What I would have done differently: I always tell people I wish I would’ve gone slower, and seen fewer places. I drove a lot, rarely staying put for over 2 or 3 days at a time. But the places I went super deep are the ones that stay near to my heart – for example, Alaska, Olympic Peninsula, and Southern Utah. I hear this same depth over breadth comment from a lot of friends who have traveled extensively or lived in their vans.

What are you currently up to? Any major projects you are working on or plans you have in the works?

I’ve been doing a ton of writing lately, and that feels good. I just published my first book, a collaboration with Chris Burkard (his images, my words) called At Glacier’s End. It’s a travelogue narrative built around Iceland’s glacier rivers and the country’s movement to protect them all from being dammed and used for aluminum production. A bit obscure I know, but it’s a beautiful piece of art that’s a compilation of 10 years of Chris’ most iconic aerial river photography and a damn good story (if I do say so). The tale in Iceland is a microcosm of the problem facing humans worldwide: how do we build prosperous communities while coexisting with our natural landscapes?

Beyond At Glacier’s End, a short film I wrote about an Icelandic surfer/photographer will be debuting at the Tribeca film festival in April. Super excited about that. I also have a few books in the brainstorming phase, one that will be a travelogue about my time living on the road in the van.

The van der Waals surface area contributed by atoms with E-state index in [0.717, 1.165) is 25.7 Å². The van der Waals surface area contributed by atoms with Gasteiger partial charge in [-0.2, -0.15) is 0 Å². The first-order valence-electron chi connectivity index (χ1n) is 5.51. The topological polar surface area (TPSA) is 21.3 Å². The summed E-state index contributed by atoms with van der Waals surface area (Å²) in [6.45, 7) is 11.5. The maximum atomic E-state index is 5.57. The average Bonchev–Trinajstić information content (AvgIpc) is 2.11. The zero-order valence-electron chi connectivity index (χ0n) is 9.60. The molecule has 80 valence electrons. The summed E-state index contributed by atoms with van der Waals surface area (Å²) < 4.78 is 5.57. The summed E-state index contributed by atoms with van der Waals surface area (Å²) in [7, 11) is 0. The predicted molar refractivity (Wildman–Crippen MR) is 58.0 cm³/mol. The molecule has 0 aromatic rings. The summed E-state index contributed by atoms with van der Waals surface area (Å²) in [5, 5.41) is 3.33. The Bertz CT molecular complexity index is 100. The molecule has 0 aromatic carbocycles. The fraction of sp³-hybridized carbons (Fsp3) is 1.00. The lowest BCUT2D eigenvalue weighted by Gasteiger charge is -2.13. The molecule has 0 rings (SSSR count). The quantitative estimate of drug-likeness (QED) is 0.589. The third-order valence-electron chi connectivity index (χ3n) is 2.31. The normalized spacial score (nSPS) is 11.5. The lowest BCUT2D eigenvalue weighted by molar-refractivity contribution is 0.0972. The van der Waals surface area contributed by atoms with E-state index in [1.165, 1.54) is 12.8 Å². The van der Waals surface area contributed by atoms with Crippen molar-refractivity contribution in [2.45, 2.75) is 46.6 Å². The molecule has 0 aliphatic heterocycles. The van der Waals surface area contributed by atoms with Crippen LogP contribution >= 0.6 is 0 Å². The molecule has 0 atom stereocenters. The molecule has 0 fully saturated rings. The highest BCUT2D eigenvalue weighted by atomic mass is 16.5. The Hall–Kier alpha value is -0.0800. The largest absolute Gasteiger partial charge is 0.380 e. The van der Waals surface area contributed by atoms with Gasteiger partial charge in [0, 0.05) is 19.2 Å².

Tell us a bit about your recent project: At Glaciers End. How was the idea born? What was the inspiration behind it?

Chris Burkard first saw the abstract beauty and majesty of Iceland’s glacial rivers back in 2010. He became obsessed with them and has spent the last ten years building an insanely beautiful body of aerial imagery. Somewhere in the middle of his documentation, he discovered that all of Iceland’s major rivers were threatened by dams, mainly to create power for American aluminum companies. He thought creating a body of work around his images could be impactful, but it also needed a message of awareness and conservation to give a voice to these wild rivers.